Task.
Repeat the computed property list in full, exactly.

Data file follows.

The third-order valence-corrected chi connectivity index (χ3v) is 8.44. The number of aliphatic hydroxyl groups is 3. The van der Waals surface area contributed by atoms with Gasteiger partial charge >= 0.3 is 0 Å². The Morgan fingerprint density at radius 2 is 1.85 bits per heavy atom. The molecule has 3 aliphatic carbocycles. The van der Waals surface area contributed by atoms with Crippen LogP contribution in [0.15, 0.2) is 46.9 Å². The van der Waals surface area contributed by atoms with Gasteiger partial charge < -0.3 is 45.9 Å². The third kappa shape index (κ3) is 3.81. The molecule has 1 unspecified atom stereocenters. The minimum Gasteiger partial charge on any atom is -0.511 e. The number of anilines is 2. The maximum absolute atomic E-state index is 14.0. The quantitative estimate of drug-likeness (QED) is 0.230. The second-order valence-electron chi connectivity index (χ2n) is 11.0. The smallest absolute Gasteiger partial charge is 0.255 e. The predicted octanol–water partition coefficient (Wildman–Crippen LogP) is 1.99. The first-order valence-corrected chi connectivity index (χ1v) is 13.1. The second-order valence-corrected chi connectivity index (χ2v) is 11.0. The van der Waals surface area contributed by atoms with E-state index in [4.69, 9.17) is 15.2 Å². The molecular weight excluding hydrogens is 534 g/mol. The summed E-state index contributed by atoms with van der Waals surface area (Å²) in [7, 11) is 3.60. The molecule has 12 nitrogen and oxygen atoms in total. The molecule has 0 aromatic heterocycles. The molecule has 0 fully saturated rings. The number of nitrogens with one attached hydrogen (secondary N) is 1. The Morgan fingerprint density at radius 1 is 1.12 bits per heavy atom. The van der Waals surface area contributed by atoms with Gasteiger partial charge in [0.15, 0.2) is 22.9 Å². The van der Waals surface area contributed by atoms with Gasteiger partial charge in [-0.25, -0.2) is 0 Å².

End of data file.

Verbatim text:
The third-order valence-corrected chi connectivity index (χ3v) is 8.44. The number of aliphatic hydroxyl groups is 3. The van der Waals surface area contributed by atoms with Gasteiger partial charge >= 0.3 is 0 Å². The Morgan fingerprint density at radius 2 is 1.85 bits per heavy atom. The molecule has 3 aliphatic carbocycles. The van der Waals surface area contributed by atoms with Crippen LogP contribution in [0.15, 0.2) is 46.9 Å². The van der Waals surface area contributed by atoms with Gasteiger partial charge < -0.3 is 45.9 Å². The third kappa shape index (κ3) is 3.81. The molecule has 1 unspecified atom stereocenters. The minimum Gasteiger partial charge on any atom is -0.511 e. The number of anilines is 2. The maximum absolute atomic E-state index is 14.0. The quantitative estimate of drug-likeness (QED) is 0.230. The second-order valence-electron chi connectivity index (χ2n) is 11.0. The smallest absolute Gasteiger partial charge is 0.255 e. The predicted octanol–water partition coefficient (Wildman–Crippen LogP) is 1.99. The first-order valence-corrected chi connectivity index (χ1v) is 13.1. The second-order valence-corrected chi connectivity index (χ2v) is 11.0. The van der Waals surface area contributed by atoms with E-state index in [4.69, 9.17) is 15.2 Å². The molecular weight excluding hydrogens is 534 g/mol. The summed E-state index contributed by atoms with van der Waals surface area (Å²) in [7, 11) is 3.60. The molecule has 12 nitrogen and oxygen atoms in total. The molecule has 0 aromatic heterocycles. The molecule has 0 fully saturated rings. The number of nitrogens with one attached hydrogen (secondary N) is 1. The Morgan fingerprint density at radius 1 is 1.12 bits per heavy atom. The van der Waals surface area contributed by atoms with Gasteiger partial charge in [0.15, 0.2) is 22.9 Å². The van der Waals surface area contributed by atoms with Gasteiger partial charge in [-0.25, -0.2) is 0 Å².